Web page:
Like real life, Marnie's daily routine is shaped by random moments and unexpected encounters. While temping, she meets Mitchell (played with an utter lack of vanity by Bujalski himself), an awkward character who sets out to win her despite her obvious lack of interest. "It made sense on a purely pragmatic level to put myself in there," said Bujalski. "I also liked the idea because it was all people who weren't used to acting – I thought it was some kind of show of solidarity."

Since Marnie's a genuinely nice person, she continues to hang out with Mitchell even after she leaves her office job – though their interactions are filled with tension (and not the good kind; witness their sushi-restaurant détente, ruined when Mitchell presses the issue: "How is it possible that you don't have a boyfriend?") Meanwhile, Marnie's own unrequited love, Alex (Christian Rudder), keeps her hanging on, and on, and on – even after he suddenly decides to wed his ex-girlfriend. One of Funny Ha Ha's most heartbreaking scenes occurs when Marnie stops off at the grocery store and bumps into Alex, his oblivious new wife (Vanessa Bertozzi), and another couple, who excitedly tell Marnie of their plans to cook dinner together. Dollenmayer plays it low-key, but her character's embarrassment is palpable; the meager contents of her shopping basket (tampons, hot-pepper raspberry preserves) might as well be a neon sign advertising Marnie's lonely, single-gal status.

While other filmmakers have seized upon digital video as a way of translating "reality" to the big screen, Bujalski is resolutely old-school. "I think film really suited what we were trying to do, because it is just this movie with kids talking to each other," he said. "Film has this painterly quality that kind of throws a veneer of artfulness over all of it in a way that video wouldn't." If shot on video, he said, Funny Ha Ha would be "a lot less compelling, a lot easier to dismiss."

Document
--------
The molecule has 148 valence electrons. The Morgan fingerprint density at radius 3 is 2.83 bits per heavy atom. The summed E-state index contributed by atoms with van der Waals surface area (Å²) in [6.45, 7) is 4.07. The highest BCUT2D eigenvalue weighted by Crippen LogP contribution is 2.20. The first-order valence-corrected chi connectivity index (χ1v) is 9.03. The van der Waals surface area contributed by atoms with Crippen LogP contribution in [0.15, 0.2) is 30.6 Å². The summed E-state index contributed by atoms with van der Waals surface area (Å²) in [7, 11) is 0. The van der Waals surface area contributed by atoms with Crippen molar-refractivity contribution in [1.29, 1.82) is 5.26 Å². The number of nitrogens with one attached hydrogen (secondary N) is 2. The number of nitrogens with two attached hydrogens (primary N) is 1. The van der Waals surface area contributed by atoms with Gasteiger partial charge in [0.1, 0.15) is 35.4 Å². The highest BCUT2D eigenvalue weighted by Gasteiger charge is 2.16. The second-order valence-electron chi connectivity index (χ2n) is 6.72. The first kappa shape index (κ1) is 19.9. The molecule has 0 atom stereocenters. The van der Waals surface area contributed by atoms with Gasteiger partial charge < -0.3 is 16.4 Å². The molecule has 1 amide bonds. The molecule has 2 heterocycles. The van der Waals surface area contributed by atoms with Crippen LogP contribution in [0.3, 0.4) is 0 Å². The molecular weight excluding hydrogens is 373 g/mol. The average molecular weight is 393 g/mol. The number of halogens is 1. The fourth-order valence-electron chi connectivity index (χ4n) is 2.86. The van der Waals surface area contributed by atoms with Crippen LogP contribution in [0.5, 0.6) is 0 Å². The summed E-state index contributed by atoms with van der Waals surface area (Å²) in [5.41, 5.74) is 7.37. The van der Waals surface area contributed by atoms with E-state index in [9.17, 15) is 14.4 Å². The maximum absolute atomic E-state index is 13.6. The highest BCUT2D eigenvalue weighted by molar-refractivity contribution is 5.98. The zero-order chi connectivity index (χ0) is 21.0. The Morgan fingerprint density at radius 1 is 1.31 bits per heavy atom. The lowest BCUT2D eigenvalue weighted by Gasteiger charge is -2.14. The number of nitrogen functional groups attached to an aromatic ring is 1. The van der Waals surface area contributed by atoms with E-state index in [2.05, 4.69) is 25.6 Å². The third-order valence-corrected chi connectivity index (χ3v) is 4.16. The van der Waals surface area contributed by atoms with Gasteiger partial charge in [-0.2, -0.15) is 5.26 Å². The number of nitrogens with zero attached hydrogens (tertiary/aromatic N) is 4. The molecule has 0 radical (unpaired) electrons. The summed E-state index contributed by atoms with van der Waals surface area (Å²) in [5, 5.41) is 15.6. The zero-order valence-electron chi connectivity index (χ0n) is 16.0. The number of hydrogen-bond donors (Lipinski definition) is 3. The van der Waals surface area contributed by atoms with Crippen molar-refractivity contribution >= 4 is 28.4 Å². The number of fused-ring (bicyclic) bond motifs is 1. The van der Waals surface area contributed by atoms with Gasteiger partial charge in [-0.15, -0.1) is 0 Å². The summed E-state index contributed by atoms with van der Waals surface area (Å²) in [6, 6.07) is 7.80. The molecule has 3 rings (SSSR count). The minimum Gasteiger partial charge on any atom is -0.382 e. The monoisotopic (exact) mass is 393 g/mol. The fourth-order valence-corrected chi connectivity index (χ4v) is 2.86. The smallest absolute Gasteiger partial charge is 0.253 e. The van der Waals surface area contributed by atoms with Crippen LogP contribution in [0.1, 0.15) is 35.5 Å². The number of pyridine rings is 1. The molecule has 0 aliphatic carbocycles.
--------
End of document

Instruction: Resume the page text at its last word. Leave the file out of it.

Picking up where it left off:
If what Bujalski called Funny Ha Ha's "incredibly long and strange and unpredictable lifespan" is any indication, the film won't be dismissed anytime soon. He filmed it in 2003, took it to over ten festivals (including last year's San Francisco Independent Film Festival), and picked up "Someone to Watch" honors at the 2004 Independent Spirit Awards. A private investor is funding Funny Ha Ha's current distribution. "It's pretty overwhelming," Bujalski said. "For someone to be that enthusiastic and care that much about getting the film out has been an inspiration."

Though Funny Ha Ha is still going strong – in addition to its theatrical run, the DVD comes out August 16 – Bujalski has already finished another film, Mutual Appreciation, produced using a "similar methodology" to Funny Ha Ha, though with a male protagonist this time. And the director said he'd love to keep making films. "I'm definitely in a pretty fluxy position right now, having spent the last five or six years pretty single-mindedly making films. So between all the work for that, and the fact that I've run out all the get-out-of-jail-free cards I have and am completely broke – I definitely have vague notions toward another film like this. If I can pull it off, I'll certainly do it."

'Funny Ha Ha' plays Aug. 12-18, Red Vic Movie House, 1727 Haight, SF. $4-8, (415) 668-3994. See Movie Clock for show times.